(Originally published in the November 2012 Newsletter.)
“Imagine if . . .” This phrase was uttered with great frequency during the parish-wide focus groups held this past August and September. The groups touched on everything from debt reduction to building repairs to formation and outreach, and each generated important conversations about what St. Columba’s can and will do after a successful capital campaign. Just imagine!
One proposed vision that resonated strongly with many parishioners was the creation of more space for the Water Ministry. Four days a week, nine months a year, this ministry offers hospitality to those in our community who are homeless or in need—providing them with lunch, showers and laundry facilities, as well as something even more basic: the opportunity to be in community together and to connect with one another. The proposed new space would also be used for evening and weekend classes and activities. (We know how hard it can be to find somewhere to meet on Sunday mornings.) But most importantly, it would allow volunteers to better serve our Water Ministry guests. A model of the proposed expansion will be on display at the Nov. 30 party and in the Common afterward.
Last week I asked Larry Shelley, Director of the Water Ministry, and the Rev. Rose Duncan, associate rector for service and outreach, to share their thoughts about the proposed expansion. Here’s what they had to say:
Chris: What excites you most about the idea of having more space? What would be the biggest benefit to the proposed expansion?
Larry: An increase in space would allow our guests to have more privacy while showering and washing clothes, but I believe it would also promote community between the volunteers and guests during lunch. Imagine all of our guests sitting at tables, instead of eating on folding chairs in the hallway. Or being able to look across the lunch table to converse with one another or with volunteers. Not to mention how much easier it would be for everyone if we had the room to store supplies in one place.
Rose: It really is about how best to serve our guests. More space would provide better opportunities for guests and volunteers to interact as true companions. It would allow our guests to have more privacy, a luxury that many of us take for granted. Both aspects are key to our ministry, as they are about respecting and caring for our brothers and sisters.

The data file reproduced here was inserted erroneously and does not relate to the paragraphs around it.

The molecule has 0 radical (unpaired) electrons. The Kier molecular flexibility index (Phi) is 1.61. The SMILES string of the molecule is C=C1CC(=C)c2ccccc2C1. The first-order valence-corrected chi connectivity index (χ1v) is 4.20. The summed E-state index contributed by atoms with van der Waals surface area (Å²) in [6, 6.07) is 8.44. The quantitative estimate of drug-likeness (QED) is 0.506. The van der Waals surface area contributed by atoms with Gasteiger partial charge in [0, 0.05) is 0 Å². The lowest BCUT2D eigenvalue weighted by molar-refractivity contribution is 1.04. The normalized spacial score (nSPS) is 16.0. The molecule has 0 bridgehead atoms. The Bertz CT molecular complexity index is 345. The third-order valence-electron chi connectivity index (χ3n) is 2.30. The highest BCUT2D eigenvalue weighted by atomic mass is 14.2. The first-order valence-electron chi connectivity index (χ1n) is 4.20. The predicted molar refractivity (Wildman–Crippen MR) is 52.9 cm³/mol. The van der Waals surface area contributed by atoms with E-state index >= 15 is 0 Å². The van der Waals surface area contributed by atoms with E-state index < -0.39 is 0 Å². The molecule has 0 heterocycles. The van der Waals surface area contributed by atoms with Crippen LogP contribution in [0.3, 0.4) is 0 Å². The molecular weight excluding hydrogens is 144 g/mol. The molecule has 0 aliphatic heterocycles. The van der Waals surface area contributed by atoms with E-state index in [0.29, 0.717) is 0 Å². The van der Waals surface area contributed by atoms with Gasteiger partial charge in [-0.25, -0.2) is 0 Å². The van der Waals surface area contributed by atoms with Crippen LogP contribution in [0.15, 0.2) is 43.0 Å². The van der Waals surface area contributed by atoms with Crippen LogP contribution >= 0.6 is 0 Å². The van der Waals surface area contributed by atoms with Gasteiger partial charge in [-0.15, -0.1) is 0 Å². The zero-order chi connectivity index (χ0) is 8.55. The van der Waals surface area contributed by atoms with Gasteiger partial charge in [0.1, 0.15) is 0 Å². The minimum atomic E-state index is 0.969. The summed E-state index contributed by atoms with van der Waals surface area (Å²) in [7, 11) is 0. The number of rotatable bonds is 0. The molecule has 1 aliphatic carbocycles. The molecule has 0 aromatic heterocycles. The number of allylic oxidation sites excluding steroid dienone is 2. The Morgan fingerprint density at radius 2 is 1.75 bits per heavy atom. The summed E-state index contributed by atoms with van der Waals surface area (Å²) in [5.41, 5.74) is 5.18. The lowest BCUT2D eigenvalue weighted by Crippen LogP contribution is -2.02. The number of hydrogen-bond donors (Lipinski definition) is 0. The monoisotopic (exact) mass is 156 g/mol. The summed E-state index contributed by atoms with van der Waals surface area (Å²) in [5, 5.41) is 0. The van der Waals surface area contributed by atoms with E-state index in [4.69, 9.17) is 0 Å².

Chris: How does the Water Ministry make a difference?
Larry: It is always gratifying to watch someone transition to a place where they are housed and employed. But it’s just as important that we make our guests comfortable and provide a place where people can be themselves. For some of our guests, this may be the only place in a day or a week where that is true. Through the Water Ministry, we have a real and positive impact on people’s lives. What we do here really matters. It is important work.
Chris: What are the spiritual underpinnings of this ministry?
Rose: In our baptismal covenant, we promise to respect the dignity of every human being and to seek and serve Christ in all persons. Our parish mission statement professes that we are a welcoming Christian community. The Water Ministry is one place where we live out these promises by providing a radical Christian hospitality—a hospitality that, in the words of Henri Nouwen, “is not to change people but to offer them space where change can take place.” The gift of increased space would only deepen and strengthen the relationships so treasured by guests and volunteers.
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